Designing homes to conserve energy and use it efficiently, from sources that cause least environmental harm.

Space heating options by room

Each room in a house has different heating requirements, so different types of heaters will provide the best outcome in terms of occupants’ comfort and environmental sustainability.

On this page:

  • Living or dining rooms
  • Bedrooms
  • Bathrooms
  • Kitchens
  • Open plan spaces
  • Two-level spaces
  • Heat transfer systems

The most sustainable heating approach is to maximise use of passive heating first, then select an active heating system to meet the remaining heating needs. Always start with the simplest and cheapest option for the circumstances.

As discussed in space heating – energy sources, when specifying space heating consider its suitability for the purpose (i.e. the type of space being heated and the type of heat required), as well as environmental and health impacts. The aim, in essence, is to maximise occupants’ comfort and health, while minimising harmful environmental impacts.

Below, we explain suitable heating types for each space in a typical home.

Living room or dining room

For living and dining rooms, the space heating system generally needs to provide for:

  • heating of larger spaces
  • longer periods of use
  • low noise
  • variable occupancy levels.

Occupants should be able to control the heating, and it should have a relatively quick response time so both the occupants and the space can be quickly warmed when temperatures fall.

As activity within this space is often sedentary, it is important that natural air movements should not make the occupant feel cold.


The space heating system for bedrooms needs to allow for:

  • long periods of occupancy with low activity levels
  • gentle heating of the air in the room
  • low noise levels.

This is best achieved using convection heating. In a well insulated, passively warmed house, an oil-column heater or nightstore may be sufficient.


The space heating system for a bathroom needs to:

  • provide for short periods of use
  • have a very quick response (to warm the occupant when the bathroom is in use)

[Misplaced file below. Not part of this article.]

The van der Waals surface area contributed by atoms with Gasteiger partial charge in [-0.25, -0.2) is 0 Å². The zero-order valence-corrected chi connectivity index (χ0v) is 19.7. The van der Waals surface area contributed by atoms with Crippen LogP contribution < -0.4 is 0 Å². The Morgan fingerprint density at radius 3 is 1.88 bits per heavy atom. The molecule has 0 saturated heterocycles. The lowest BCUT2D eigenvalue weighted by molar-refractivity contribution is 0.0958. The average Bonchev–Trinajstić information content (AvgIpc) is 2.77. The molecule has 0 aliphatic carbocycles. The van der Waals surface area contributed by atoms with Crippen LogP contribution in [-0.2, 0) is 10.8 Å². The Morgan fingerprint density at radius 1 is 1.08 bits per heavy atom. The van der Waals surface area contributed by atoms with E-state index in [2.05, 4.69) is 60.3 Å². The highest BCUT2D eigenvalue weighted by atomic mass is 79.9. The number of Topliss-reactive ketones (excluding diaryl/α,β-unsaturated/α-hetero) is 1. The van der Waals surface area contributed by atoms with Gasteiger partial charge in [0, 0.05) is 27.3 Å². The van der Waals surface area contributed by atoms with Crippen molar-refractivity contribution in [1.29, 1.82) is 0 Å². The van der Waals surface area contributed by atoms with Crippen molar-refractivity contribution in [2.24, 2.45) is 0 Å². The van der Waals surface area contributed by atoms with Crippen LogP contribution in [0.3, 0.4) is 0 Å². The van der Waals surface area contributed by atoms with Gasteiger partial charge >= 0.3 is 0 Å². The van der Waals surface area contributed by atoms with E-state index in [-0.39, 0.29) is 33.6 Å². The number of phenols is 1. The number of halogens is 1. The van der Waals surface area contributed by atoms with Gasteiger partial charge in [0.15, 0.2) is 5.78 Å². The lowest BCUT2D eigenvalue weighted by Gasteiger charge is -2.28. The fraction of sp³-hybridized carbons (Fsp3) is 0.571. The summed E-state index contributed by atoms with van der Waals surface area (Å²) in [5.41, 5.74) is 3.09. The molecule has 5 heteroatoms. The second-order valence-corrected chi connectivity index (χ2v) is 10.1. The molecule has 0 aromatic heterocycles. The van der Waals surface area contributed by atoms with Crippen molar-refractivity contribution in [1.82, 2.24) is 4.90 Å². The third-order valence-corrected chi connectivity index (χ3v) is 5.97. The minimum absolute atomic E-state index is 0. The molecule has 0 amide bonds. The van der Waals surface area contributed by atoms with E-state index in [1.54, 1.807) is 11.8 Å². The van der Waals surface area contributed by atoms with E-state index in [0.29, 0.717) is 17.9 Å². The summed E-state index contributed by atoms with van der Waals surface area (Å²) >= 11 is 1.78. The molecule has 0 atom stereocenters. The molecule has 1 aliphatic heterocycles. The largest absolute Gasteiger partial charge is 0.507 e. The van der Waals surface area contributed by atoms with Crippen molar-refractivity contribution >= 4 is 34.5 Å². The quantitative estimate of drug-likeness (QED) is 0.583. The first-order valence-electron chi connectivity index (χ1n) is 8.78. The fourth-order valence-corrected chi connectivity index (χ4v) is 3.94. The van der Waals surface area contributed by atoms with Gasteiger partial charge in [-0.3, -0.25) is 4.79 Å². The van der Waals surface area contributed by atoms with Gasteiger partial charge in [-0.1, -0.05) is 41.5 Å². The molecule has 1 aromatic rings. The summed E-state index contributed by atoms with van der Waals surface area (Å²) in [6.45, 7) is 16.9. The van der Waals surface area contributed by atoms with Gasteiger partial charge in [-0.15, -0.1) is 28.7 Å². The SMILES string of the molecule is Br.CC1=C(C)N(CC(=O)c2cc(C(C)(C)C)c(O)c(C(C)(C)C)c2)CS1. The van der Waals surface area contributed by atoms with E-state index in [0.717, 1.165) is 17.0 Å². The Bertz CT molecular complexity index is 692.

• be effective and safe for use in a moist environment.

To minimise the risk of condensation forming, ventilation should be addressed first. After that, a low level of background heat is recommended, such as a hot water radiator or underfloor heating system. Condensation is made worse by cold walls, especially exterior walls that are not insulated.

Other options are:

  • ceiling-mounted heat lamps (with exhaust air duct)
  • high-level, wall-mounted electric radiant heaters
  • electric wall-mounted fan heaters.


In general, heating is not required or installed in kitchens. If it is needed, the best heating option is an electric radiant heater.

Open plan spaces

Open plan areas generally include kitchen-dining, living-dining or a combination of both. The space heating system for an open plan space needs to allow for movement of air between areas and for loss of heat from the immediate area around the heater.

An even, level heat without draughts will be achieved with underfloor heating. Even heating can also be achieved with heat pumps, ducted central heating or hot water radiators throughout the area.

Additional heating for specific areas, such as the area where lounge seating is located, may be provided by gas or electric radiant heaters.

Two-level spaces

The heating system for a two-level space should allow for convection currents causing warm air to rise from the heated lower level to the upper level.

In a well insulated home, there may be sufficient heat flow from the lower-level heating system so that the upper level only needs a low output radiant or convective heater for boost heating. Alternatively, a ceiling fan can be used to redistribute heat, within a space and heat transfer systems can redistribute heat into adjacent hallways or bedrooms.

Heat transfer systems

When considering room-by-room heating options, bear in mind that a heat transfer system may also help keep some rooms warm.

These systems aren’t actually heaters – they just move warm air to where it is needed. They are most useful in houses where at least one room is heated with a log burner or pellet burner, and the air at ceiling height in that room reaches around 30ºC or more. This is the excess heat that can be moved to other rooms.

The simplest heat transfer units are installed high on an internal wall, moving warmed air directly through to an adjacent room.

Other units draw the warm air from a grille at the opposite side of the room to the heat source, and move it through 150 mm or 200 mm insulated ducts in the roof space to ceiling outlets in other rooms.

The fans typically use 40–120 W of power and move 300 m3–1000 m3 of air per hour. Some systems have thermostats so the fans only operate when the temperature in the source room is above a certain level. Many proprietary systems are available with touch-screen controllers and timers.

These systems are not a good choice for rooms where the heat source is thermostatically controlled and/or there is little heat stratification in the room.

Some heat transfer systems have provision for an outdoor air intake beneath the eaves that allows fresh air ventilation in summer.

Ideally, heat transfer systems should be always contained within the thermal envelope. If this is not possible, then the insulated duct runs should be as short as possible and the R values as high as possible.

More information


Updated: 12 June 2023